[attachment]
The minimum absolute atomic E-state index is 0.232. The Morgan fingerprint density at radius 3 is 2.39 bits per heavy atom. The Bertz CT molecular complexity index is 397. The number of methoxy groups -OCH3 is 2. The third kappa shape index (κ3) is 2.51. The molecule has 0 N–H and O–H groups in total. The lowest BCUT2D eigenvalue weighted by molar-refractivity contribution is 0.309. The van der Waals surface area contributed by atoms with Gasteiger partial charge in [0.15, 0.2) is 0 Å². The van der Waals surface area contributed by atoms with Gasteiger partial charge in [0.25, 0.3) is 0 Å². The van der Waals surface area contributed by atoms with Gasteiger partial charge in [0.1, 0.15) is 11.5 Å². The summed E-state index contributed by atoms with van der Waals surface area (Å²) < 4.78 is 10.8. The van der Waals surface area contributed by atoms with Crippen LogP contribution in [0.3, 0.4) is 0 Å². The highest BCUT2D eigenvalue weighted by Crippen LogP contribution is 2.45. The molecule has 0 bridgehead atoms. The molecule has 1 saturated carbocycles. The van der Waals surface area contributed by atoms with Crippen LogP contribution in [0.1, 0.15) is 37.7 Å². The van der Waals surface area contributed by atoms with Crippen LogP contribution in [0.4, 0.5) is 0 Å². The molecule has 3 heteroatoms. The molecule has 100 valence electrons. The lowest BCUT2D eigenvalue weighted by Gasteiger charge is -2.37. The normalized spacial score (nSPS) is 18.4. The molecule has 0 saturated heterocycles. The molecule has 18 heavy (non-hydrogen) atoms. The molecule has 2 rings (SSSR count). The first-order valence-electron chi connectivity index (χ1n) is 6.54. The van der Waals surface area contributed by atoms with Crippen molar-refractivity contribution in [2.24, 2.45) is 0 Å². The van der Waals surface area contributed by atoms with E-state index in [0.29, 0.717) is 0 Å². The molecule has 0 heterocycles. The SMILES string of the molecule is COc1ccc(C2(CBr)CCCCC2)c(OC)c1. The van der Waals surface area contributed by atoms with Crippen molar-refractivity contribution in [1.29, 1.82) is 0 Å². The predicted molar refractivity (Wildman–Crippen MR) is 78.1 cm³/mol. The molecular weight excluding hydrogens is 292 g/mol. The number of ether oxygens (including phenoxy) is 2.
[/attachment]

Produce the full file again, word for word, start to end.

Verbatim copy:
The minimum absolute atomic E-state index is 0.232. The Morgan fingerprint density at radius 3 is 2.39 bits per heavy atom. The Bertz CT molecular complexity index is 397. The number of methoxy groups -OCH3 is 2. The third kappa shape index (κ3) is 2.51. The molecule has 0 N–H and O–H groups in total. The lowest BCUT2D eigenvalue weighted by molar-refractivity contribution is 0.309. The van der Waals surface area contributed by atoms with Gasteiger partial charge in [0.15, 0.2) is 0 Å². The van der Waals surface area contributed by atoms with Gasteiger partial charge in [0.25, 0.3) is 0 Å². The van der Waals surface area contributed by atoms with Gasteiger partial charge in [0.1, 0.15) is 11.5 Å². The summed E-state index contributed by atoms with van der Waals surface area (Å²) < 4.78 is 10.8. The van der Waals surface area contributed by atoms with Crippen LogP contribution in [0.3, 0.4) is 0 Å². The highest BCUT2D eigenvalue weighted by Crippen LogP contribution is 2.45. The molecule has 0 bridgehead atoms. The molecule has 1 saturated carbocycles. The van der Waals surface area contributed by atoms with Crippen LogP contribution in [0.1, 0.15) is 37.7 Å². The van der Waals surface area contributed by atoms with Crippen LogP contribution in [0.4, 0.5) is 0 Å². The molecule has 3 heteroatoms. The molecule has 100 valence electrons. The lowest BCUT2D eigenvalue weighted by Gasteiger charge is -2.37. The normalized spacial score (nSPS) is 18.4. The molecule has 0 saturated heterocycles. The molecule has 18 heavy (non-hydrogen) atoms. The molecule has 2 rings (SSSR count). The first-order valence-electron chi connectivity index (χ1n) is 6.54. The van der Waals surface area contributed by atoms with Crippen molar-refractivity contribution in [2.24, 2.45) is 0 Å². The van der Waals surface area contributed by atoms with E-state index in [0.29, 0.717) is 0 Å². The molecule has 0 heterocycles. The SMILES string of the molecule is COc1ccc(C2(CBr)CCCCC2)c(OC)c1. The van der Waals surface area contributed by atoms with Crippen molar-refractivity contribution in [1.29, 1.82) is 0 Å². The predicted molar refractivity (Wildman–Crippen MR) is 78.1 cm³/mol. The molecular weight excluding hydrogens is 292 g/mol. The number of ether oxygens (including phenoxy) is 2.